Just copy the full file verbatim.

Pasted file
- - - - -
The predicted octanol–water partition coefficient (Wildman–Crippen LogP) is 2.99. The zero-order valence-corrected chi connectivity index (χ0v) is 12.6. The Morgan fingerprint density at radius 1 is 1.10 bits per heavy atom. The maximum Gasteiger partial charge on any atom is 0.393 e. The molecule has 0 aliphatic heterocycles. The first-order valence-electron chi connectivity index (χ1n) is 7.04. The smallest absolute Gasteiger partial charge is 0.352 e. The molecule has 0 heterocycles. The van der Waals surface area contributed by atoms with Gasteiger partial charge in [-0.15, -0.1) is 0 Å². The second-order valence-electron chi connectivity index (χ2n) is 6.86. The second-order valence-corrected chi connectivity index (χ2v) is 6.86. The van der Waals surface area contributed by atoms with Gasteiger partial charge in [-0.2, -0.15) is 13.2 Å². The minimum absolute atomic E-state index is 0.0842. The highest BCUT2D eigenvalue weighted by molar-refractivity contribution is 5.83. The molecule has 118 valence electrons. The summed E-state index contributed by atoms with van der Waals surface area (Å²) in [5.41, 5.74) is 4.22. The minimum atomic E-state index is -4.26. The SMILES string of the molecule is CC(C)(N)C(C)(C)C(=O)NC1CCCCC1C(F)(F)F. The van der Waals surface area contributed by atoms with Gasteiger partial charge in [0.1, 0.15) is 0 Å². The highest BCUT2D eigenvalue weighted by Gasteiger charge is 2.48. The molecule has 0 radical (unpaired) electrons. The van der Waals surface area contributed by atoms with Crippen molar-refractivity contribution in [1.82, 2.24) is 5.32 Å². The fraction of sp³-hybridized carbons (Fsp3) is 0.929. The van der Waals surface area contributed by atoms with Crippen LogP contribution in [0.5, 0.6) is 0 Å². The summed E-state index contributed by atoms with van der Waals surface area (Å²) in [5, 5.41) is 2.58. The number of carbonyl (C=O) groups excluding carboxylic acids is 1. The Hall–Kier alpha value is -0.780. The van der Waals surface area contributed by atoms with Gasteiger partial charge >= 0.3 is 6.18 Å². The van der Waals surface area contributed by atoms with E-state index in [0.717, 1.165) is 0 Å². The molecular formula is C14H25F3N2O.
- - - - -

The predicted octanol–water partition coefficient (Wildman–Crippen LogP) is 2.99. The zero-order valence-corrected chi connectivity index (χ0v) is 12.6. The Morgan fingerprint density at radius 1 is 1.10 bits per heavy atom. The maximum Gasteiger partial charge on any atom is 0.393 e. The molecule has 0 aliphatic heterocycles. The first-order valence-electron chi connectivity index (χ1n) is 7.04. The smallest absolute Gasteiger partial charge is 0.352 e. The molecule has 0 heterocycles. The van der Waals surface area contributed by atoms with Gasteiger partial charge in [-0.15, -0.1) is 0 Å². The second-order valence-electron chi connectivity index (χ2n) is 6.86. The second-order valence-corrected chi connectivity index (χ2v) is 6.86. The van der Waals surface area contributed by atoms with Gasteiger partial charge in [-0.2, -0.15) is 13.2 Å². The minimum absolute atomic E-state index is 0.0842. The highest BCUT2D eigenvalue weighted by molar-refractivity contribution is 5.83. The molecule has 118 valence electrons. The summed E-state index contributed by atoms with van der Waals surface area (Å²) in [5.41, 5.74) is 4.22. The minimum atomic E-state index is -4.26. The SMILES string of the molecule is CC(C)(N)C(C)(C)C(=O)NC1CCCCC1C(F)(F)F. The van der Waals surface area contributed by atoms with Gasteiger partial charge in [0.1, 0.15) is 0 Å². The highest BCUT2D eigenvalue weighted by Gasteiger charge is 2.48. The molecule has 0 radical (unpaired) electrons. The van der Waals surface area contributed by atoms with Crippen molar-refractivity contribution in [1.82, 2.24) is 5.32 Å². The fraction of sp³-hybridized carbons (Fsp3) is 0.929. The van der Waals surface area contributed by atoms with Crippen LogP contribution in [0.5, 0.6) is 0 Å². The summed E-state index contributed by atoms with van der Waals surface area (Å²) in [5, 5.41) is 2.58. The number of carbonyl (C=O) groups excluding carboxylic acids is 1. The Hall–Kier alpha value is -0.780. The van der Waals surface area contributed by atoms with Gasteiger partial charge >= 0.3 is 6.18 Å². The van der Waals surface area contributed by atoms with E-state index in [0.717, 1.165) is 0 Å². The molecular formula is C14H25F3N2O.